FAR EAST MOVEMENT: PHOTOGRAPHS OF RUSSIA, ASIA AND INDIA FROM THE WOLFSONIAN LIBRARY.
In addition to providing researchers with access to its rare book and special collections library and museum, The Wolfsonian-FIU invites scholars from around the world to apply for residential fellowships that include a stipend, a place to stay, and a month long opportunity to peruse and use our collections for their own independent research projects. Dr. Margaret Dikovitskaya has been spending a great deal of time in our research library comparing the ways in which Czarist Russia represented the peoples of its borderlands to the ways that other imperial powers depicted the ethnic minorities and colonial peoples of their colonial empires. In this project, Dr. Dikovitskaya has been able to tap the expertise of the library staff and to make use of a virtual display of a library exhibit from 2006 which I created for my own Florida International University class on Comparative Colonialism. Dr. Dikovitskaya has also been working closely with Sharf Associate Librarian Rochelle Pienn and with some of the rare and unique photograph albums of the Northwest frontier (India and Pakistan) and the Far East that were recently donated to us by scholar, collector, and benefactor, Frederic A. Sharf. Here is her report.
Currently at the Wolfsonian library, we are honored to host Dr. Margaret Dikovitskaya, our visiting Wolfsonian Fellow and scholar. She recently consulted some intriguing items I cataloged from the Jean S. and Frederic A. Sharf Collection.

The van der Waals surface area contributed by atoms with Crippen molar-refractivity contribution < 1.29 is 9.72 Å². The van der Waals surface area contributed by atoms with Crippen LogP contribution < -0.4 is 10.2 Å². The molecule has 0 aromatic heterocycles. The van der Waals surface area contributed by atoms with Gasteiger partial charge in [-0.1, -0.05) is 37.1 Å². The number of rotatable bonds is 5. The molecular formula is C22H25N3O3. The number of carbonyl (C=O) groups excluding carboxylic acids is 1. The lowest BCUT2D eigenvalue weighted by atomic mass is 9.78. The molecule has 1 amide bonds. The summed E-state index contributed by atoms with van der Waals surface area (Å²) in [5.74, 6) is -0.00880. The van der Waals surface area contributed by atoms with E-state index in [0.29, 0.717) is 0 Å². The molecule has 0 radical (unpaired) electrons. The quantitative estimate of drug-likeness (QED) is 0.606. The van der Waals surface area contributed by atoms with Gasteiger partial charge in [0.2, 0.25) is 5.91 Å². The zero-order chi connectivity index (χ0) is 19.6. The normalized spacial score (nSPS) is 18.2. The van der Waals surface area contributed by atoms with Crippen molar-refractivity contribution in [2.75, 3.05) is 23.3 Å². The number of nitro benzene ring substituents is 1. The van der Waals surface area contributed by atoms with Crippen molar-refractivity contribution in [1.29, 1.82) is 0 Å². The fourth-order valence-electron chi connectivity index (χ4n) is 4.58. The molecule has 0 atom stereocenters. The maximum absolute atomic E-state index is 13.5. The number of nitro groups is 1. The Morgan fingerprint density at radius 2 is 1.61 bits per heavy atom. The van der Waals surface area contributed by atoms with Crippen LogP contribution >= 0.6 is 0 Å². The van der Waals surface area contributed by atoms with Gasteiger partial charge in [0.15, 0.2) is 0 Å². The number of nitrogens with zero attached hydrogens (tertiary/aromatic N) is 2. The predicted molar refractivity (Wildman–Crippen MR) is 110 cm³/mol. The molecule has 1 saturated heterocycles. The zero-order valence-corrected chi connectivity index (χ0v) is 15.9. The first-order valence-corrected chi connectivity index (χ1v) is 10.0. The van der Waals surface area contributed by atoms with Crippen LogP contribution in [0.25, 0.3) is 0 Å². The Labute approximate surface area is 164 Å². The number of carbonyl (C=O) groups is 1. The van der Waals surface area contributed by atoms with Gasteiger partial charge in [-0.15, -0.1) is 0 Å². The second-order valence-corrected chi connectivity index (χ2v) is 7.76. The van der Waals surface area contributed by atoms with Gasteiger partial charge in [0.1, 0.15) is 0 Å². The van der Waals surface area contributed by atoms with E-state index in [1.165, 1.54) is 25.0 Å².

Dr. Dikovitskaya shows dynamic enthusiasm in her desire to analyze photographs from the early 1900s in the context of visual culture. Her vast knowledge of this period of colonialism, her emphasis on Russia and the Far East, and her attention to historical clues in enigmatic photographs all contribute to uncovering the beauty and meaning of rare books and photo albums in the collection. Below are a few of the items she explored in her research.
In The Coming Struggle in Eastern Asia (London: Macmillan and Co., 1908), author B. L. Putnam Weale addresses the colonial British view of the “problem” of China, Russia and Japan. Their political, social and economic cultural clashes impact Great Britain’s position as an imperial power on the global stage.
The caption here reads “Typical Russians at a Typical Station.” Broad, stereotypical comments contemplating racial determinism pepper the text. The author ruminates, “The saying which still obtains in some countries that you have but to scratch the Russian to find the Tartar may be true in some senses; but it is meant to imply that the Russian is a semi-Asiatic …”
Here the author presents more “Types in the Primorsk: A Northern Chinaman in the foreground; the rest Russians.”
The British interest in the Far East became especially keen when military conflict ensued. Below are “A party of Old-Type Manchurian soldiers in Heilungchiang Province.”
The author says, “The real re-conquest of the country is not being effected [sic] by the Russian railway for the benefit of Russians, but is slowly being brought about by the indirect agency of that railway for the direct benefit of the Chinese—a very different thing.”